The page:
Shamans worldwide have long known the secret that there is another reality. In this other world, filled with power and healing, live beneficent helping and healing spirits that work with the shaman to help alleviate pain and suffering in others. They are the animal allies and spirit teachers who can help us solve life problems and give us strength and protection. Each person has her own helping spirits but may be unaware of who they are. The teachers are known by many names — Tara, Jesus, Buddha, White Buffalo Calf Woman, Merlin, Kuan Yin, Old Woman, Ix Chel, Guadalupe and Isis, to name just a few of the thousands.
Shamans work in partnership with their healing spirits and have been helping people for over forty thousand years on every inhabited continent — in Africa, Asia, North and South America, Australia, New Zealand, and Europe.
But what is a shaman and where is the other reality? How does the shaman get there?
Shamans are women and men who are called by the compassionate spirits to help people in their community solve problems, heal illness, and restore well-being. The word shaman comes from Siberia and means one who sees in the dark. Listening to the beat of rattles or drum, a shaman enters an altered state of consciousness and is then able to travel into the hidden universe on behalf of those who need guidance and healing.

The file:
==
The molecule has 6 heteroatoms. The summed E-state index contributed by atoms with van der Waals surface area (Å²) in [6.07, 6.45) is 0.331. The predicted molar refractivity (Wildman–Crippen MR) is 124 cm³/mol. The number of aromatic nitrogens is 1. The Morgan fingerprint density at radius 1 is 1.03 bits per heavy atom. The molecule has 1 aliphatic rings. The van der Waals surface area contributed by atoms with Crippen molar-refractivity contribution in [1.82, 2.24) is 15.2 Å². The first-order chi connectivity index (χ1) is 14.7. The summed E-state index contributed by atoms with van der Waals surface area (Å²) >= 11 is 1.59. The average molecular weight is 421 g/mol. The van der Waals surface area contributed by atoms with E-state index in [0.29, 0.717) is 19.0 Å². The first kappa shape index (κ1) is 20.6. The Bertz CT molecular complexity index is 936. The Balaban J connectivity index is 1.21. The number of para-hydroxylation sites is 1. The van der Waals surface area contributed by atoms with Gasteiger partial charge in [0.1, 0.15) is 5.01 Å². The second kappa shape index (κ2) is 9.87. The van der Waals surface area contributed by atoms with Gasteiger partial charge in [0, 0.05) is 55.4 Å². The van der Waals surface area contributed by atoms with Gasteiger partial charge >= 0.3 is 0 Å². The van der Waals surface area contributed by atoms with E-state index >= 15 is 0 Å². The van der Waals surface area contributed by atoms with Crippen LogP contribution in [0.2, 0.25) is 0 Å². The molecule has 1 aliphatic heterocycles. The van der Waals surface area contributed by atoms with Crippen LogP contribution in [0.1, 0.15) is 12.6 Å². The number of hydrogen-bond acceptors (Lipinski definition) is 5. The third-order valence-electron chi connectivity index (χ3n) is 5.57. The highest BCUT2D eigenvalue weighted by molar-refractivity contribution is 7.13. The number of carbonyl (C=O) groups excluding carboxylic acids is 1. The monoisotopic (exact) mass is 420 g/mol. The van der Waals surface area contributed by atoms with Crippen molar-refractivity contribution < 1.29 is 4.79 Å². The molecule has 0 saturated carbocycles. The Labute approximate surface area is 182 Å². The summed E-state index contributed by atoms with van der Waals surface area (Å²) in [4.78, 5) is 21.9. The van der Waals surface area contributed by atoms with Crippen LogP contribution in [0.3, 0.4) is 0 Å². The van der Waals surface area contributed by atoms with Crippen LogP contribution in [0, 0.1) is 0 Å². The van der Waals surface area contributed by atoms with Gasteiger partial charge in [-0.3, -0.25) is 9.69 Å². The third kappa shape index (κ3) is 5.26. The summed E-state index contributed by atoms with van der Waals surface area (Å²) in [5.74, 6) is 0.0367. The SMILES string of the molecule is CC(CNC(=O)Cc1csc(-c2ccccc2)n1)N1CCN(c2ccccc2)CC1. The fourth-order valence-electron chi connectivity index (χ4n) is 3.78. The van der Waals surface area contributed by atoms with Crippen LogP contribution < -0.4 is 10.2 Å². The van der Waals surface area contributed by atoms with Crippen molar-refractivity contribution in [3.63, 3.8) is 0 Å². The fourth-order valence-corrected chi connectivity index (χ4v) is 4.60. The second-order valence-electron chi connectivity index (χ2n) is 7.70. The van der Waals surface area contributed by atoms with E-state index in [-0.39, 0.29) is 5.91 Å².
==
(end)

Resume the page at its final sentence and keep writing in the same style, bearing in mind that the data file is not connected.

Imagine entering a darkened room with a candle burning and fresh, aromatic cedar incense. You’ve come here to meet the shaman to ask for help. You have an important question that urgently needs an answer. Or perhaps you seek healing for symptoms you are experiencing — lost passion, health problems or missing the feeling of being really alive.
You request the shaman to seek spiritual help for you. You lie down next to the shaman on a colorful tribal rug and the drumming begins. The shaman enters a shamanic state of consciousness and travels on the sound of the drum as on a herd of horses, into the other reality where hidden sources of wisdom and healing await her.
She arrives into the spirit world which may appear as rugged mountains, red desert, meadow or starry night sky. She greets her spiritual helpers. They may be a herd of reindeer and an old woman teacher or perhaps a council of aboriginal elders and a black panther. She knows them intimately. They have chosen her to be a shaman who helps others.
She greets them joyously and presents your problem or symptoms to them. They are here to assist you with all the power of the universe. Perhaps you have asked for help to heal your broken heart or prepare you to meet your soul partner. Maybe you need healing to recover from a car accident or the loss of your mother.
If there is a spiritual dimension to your problem or illness, the spirits and shaman are able to help you. They eagerly go to work on your behalf.
Lying beside the shaman, you make yourself open and receptive to receive the healing help. You have surrendered into the healing hands of the compassionate spirits. You feel welcome and safe here.